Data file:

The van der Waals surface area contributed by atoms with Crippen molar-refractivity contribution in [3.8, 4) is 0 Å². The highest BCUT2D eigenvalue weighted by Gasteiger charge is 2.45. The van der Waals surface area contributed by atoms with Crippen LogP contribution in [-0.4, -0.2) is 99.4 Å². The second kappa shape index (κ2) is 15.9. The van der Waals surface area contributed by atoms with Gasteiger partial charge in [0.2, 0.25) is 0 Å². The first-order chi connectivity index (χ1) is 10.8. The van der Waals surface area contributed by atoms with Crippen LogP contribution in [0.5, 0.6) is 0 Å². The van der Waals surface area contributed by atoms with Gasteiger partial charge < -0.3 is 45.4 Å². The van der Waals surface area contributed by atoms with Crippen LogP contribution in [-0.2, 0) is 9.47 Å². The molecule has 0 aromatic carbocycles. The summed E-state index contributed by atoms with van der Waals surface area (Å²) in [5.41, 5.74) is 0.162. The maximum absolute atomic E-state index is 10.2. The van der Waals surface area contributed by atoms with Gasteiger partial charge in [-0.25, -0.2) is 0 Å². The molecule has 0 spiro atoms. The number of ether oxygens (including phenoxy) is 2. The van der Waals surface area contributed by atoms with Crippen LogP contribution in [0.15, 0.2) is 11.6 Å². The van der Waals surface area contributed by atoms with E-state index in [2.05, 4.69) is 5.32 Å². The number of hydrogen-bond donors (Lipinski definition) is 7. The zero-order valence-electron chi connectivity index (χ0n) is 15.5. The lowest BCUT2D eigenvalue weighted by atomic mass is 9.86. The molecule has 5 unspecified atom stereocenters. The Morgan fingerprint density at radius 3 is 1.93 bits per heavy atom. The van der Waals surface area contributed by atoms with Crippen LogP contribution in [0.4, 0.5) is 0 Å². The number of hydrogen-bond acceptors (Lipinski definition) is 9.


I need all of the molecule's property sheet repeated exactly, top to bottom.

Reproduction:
The van der Waals surface area contributed by atoms with Crippen molar-refractivity contribution in [3.8, 4) is 0 Å². The highest BCUT2D eigenvalue weighted by Gasteiger charge is 2.45. The van der Waals surface area contributed by atoms with Crippen LogP contribution in [-0.4, -0.2) is 99.4 Å². The second kappa shape index (κ2) is 15.9. The van der Waals surface area contributed by atoms with Gasteiger partial charge in [0.2, 0.25) is 0 Å². The first-order chi connectivity index (χ1) is 10.8. The van der Waals surface area contributed by atoms with Crippen LogP contribution in [0.5, 0.6) is 0 Å². The van der Waals surface area contributed by atoms with Gasteiger partial charge < -0.3 is 45.4 Å². The van der Waals surface area contributed by atoms with Crippen LogP contribution in [-0.2, 0) is 9.47 Å². The molecule has 0 aromatic carbocycles. The summed E-state index contributed by atoms with van der Waals surface area (Å²) in [5.41, 5.74) is 0.162. The maximum absolute atomic E-state index is 10.2. The van der Waals surface area contributed by atoms with Gasteiger partial charge in [-0.25, -0.2) is 0 Å². The molecule has 0 spiro atoms. The number of ether oxygens (including phenoxy) is 2. The van der Waals surface area contributed by atoms with Crippen LogP contribution in [0.15, 0.2) is 11.6 Å². The van der Waals surface area contributed by atoms with E-state index in [2.05, 4.69) is 5.32 Å². The number of hydrogen-bond donors (Lipinski definition) is 7. The zero-order valence-electron chi connectivity index (χ0n) is 15.5. The lowest BCUT2D eigenvalue weighted by atomic mass is 9.86. The molecule has 5 unspecified atom stereocenters. The Morgan fingerprint density at radius 3 is 1.93 bits per heavy atom. The van der Waals surface area contributed by atoms with Crippen LogP contribution in [0.4, 0.5) is 0 Å². The number of hydrogen-bond acceptors (Lipinski definition) is 9.